B/ who it was pushing for this change (hint: not the govt or the regulators)

Fintech biz Wirecard folds into insolvency like two pair against a flush. Good luck accessing your chip stack

W.S.Gosset Silver badge

Re: Map view

Next you'll be suggesting Canary Wharf/Docklands is not grimy Cockney-homeland slumtown and that no German city has ever even considered setting up high-tech districts in existing industrial areas which are startlingly close to town by UK standards.


Also, it's in Arschlochheim in Einsteinesring!


There are DDoS attacks, then there's this 809 million packet-per-second tsunami Akamai says it just caught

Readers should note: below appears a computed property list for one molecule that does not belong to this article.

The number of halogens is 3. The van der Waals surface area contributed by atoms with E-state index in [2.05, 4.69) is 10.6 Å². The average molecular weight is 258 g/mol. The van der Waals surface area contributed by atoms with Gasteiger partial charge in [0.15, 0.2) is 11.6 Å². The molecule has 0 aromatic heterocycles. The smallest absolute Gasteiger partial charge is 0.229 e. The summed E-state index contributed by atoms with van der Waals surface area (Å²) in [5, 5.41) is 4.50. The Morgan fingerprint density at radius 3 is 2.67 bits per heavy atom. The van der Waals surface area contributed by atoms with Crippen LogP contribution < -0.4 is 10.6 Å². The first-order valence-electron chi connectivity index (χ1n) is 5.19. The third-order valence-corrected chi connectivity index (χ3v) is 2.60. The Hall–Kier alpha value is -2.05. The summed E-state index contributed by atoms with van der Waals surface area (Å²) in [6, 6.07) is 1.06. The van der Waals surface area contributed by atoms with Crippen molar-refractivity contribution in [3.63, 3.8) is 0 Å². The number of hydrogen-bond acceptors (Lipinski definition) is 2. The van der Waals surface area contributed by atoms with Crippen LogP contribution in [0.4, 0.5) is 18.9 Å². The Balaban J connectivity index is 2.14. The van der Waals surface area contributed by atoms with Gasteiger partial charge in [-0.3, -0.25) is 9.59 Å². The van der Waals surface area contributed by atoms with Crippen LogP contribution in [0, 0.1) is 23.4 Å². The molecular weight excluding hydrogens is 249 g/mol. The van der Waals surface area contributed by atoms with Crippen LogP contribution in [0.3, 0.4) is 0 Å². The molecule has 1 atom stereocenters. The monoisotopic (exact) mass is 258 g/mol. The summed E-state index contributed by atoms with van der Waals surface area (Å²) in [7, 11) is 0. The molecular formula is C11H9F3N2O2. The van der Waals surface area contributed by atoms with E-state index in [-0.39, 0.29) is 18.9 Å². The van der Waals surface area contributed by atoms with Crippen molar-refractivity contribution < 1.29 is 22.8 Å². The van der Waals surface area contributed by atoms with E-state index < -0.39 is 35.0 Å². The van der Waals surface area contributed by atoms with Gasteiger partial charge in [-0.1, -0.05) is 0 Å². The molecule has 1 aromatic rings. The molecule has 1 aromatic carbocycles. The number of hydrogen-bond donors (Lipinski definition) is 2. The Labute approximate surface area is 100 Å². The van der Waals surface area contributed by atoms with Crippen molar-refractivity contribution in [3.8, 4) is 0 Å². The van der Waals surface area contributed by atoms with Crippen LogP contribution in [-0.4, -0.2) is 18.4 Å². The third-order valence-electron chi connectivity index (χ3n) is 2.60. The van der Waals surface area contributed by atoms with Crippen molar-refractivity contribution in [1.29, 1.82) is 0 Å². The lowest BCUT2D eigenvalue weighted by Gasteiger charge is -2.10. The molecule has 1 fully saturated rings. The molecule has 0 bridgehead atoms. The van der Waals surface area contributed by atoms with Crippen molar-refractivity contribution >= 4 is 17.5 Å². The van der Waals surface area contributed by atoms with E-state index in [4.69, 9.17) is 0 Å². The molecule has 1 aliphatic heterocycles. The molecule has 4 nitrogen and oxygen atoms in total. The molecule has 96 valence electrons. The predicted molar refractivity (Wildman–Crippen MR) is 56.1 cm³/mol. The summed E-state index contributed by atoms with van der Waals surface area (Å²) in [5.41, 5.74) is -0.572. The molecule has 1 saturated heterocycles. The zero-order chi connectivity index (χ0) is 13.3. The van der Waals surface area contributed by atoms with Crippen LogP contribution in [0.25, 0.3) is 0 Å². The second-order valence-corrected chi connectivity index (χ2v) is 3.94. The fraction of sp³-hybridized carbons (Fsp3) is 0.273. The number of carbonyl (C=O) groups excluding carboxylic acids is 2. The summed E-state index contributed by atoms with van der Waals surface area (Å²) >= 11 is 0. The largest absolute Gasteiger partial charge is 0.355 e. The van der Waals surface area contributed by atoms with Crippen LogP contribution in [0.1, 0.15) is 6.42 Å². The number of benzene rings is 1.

W.S.Gosset Silver badge

Re: All ISPs should filter by source address

Well, I was just thinking back to my own time hands-on ~10yrs ago in a small ISP + MgdSvcs. 2 main routers public-facing, each north of £25k at the time per the boss, who paid for them. So...what... about US$40k back then, plus 10yrs inflation. So, what, about US$60-70k each, now?

We were tiny. And laying off traffic upstream on every opportunity. Yet they were periodically rammed.

So many many many things we COULD have done, if it wasn't for all that traffic. We had a 12 page iptables config (9pt font Courier) just to safely manage our VoIP commitments.

Given all the mandatory crap you're already doing, yeah sorry we didn't have a shit-ton of freely magic spare capacity to wave the magic ultra resources wonderment Wand Of Nothing Else To Do over.

But yeah I agree with you: if we didn't have clients, they could have smashed it. Absolutely smashed it.



Biting the hand that feeds IT © 1998–2020